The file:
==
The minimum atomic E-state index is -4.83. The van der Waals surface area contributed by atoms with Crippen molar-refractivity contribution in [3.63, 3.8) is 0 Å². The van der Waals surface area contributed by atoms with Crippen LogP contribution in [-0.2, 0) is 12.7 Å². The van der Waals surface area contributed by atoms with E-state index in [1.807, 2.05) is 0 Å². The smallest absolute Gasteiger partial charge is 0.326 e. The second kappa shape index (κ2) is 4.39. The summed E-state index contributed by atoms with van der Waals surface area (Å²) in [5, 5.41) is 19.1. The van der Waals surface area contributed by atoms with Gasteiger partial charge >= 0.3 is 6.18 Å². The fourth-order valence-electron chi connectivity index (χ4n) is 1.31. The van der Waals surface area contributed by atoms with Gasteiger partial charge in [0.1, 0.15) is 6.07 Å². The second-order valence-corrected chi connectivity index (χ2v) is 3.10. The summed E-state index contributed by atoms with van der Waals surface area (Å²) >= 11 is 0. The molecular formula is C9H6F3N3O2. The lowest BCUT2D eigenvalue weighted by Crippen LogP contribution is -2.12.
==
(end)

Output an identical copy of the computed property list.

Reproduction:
The minimum atomic E-state index is -4.83. The van der Waals surface area contributed by atoms with Crippen molar-refractivity contribution in [3.63, 3.8) is 0 Å². The van der Waals surface area contributed by atoms with Crippen LogP contribution in [-0.2, 0) is 12.7 Å². The van der Waals surface area contributed by atoms with E-state index in [1.807, 2.05) is 0 Å². The smallest absolute Gasteiger partial charge is 0.326 e. The second kappa shape index (κ2) is 4.39. The summed E-state index contributed by atoms with van der Waals surface area (Å²) in [5, 5.41) is 19.1. The van der Waals surface area contributed by atoms with Gasteiger partial charge >= 0.3 is 6.18 Å². The fourth-order valence-electron chi connectivity index (χ4n) is 1.31. The van der Waals surface area contributed by atoms with Gasteiger partial charge in [0.1, 0.15) is 6.07 Å². The second-order valence-corrected chi connectivity index (χ2v) is 3.10. The summed E-state index contributed by atoms with van der Waals surface area (Å²) >= 11 is 0. The molecular formula is C9H6F3N3O2. The lowest BCUT2D eigenvalue weighted by Crippen LogP contribution is -2.12.